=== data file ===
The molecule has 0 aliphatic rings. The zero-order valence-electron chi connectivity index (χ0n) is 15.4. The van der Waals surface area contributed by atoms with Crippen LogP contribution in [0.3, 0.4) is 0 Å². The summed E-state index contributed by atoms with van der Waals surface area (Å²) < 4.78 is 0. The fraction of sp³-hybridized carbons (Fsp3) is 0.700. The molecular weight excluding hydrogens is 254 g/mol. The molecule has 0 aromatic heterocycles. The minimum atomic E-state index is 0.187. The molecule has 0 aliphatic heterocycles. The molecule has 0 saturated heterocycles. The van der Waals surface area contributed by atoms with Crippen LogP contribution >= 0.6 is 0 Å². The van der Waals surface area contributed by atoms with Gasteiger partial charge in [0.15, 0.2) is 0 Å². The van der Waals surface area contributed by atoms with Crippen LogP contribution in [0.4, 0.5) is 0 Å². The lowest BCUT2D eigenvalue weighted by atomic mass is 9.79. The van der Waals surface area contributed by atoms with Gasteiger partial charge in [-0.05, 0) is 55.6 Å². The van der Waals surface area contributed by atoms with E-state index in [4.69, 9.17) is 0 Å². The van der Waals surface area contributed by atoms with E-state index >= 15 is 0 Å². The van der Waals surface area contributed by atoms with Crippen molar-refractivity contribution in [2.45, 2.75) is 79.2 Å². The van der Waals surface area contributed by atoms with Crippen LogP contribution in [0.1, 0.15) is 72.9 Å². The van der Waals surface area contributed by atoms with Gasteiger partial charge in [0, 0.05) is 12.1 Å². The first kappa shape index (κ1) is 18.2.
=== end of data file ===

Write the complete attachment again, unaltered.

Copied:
The molecule has 0 aliphatic rings. The zero-order valence-electron chi connectivity index (χ0n) is 15.4. The van der Waals surface area contributed by atoms with Crippen LogP contribution in [0.3, 0.4) is 0 Å². The summed E-state index contributed by atoms with van der Waals surface area (Å²) < 4.78 is 0. The fraction of sp³-hybridized carbons (Fsp3) is 0.700. The molecular weight excluding hydrogens is 254 g/mol. The molecule has 0 aromatic heterocycles. The minimum atomic E-state index is 0.187. The molecule has 0 aliphatic heterocycles. The molecule has 0 saturated heterocycles. The van der Waals surface area contributed by atoms with Crippen LogP contribution >= 0.6 is 0 Å². The van der Waals surface area contributed by atoms with Gasteiger partial charge in [0.15, 0.2) is 0 Å². The van der Waals surface area contributed by atoms with Crippen LogP contribution in [0.4, 0.5) is 0 Å². The lowest BCUT2D eigenvalue weighted by atomic mass is 9.79. The van der Waals surface area contributed by atoms with Gasteiger partial charge in [-0.05, 0) is 55.6 Å². The van der Waals surface area contributed by atoms with E-state index in [4.69, 9.17) is 0 Å². The van der Waals surface area contributed by atoms with E-state index >= 15 is 0 Å². The van der Waals surface area contributed by atoms with Crippen molar-refractivity contribution in [2.45, 2.75) is 79.2 Å². The van der Waals surface area contributed by atoms with Crippen LogP contribution in [0.1, 0.15) is 72.9 Å². The van der Waals surface area contributed by atoms with Gasteiger partial charge in [0, 0.05) is 12.1 Å². The first kappa shape index (κ1) is 18.2.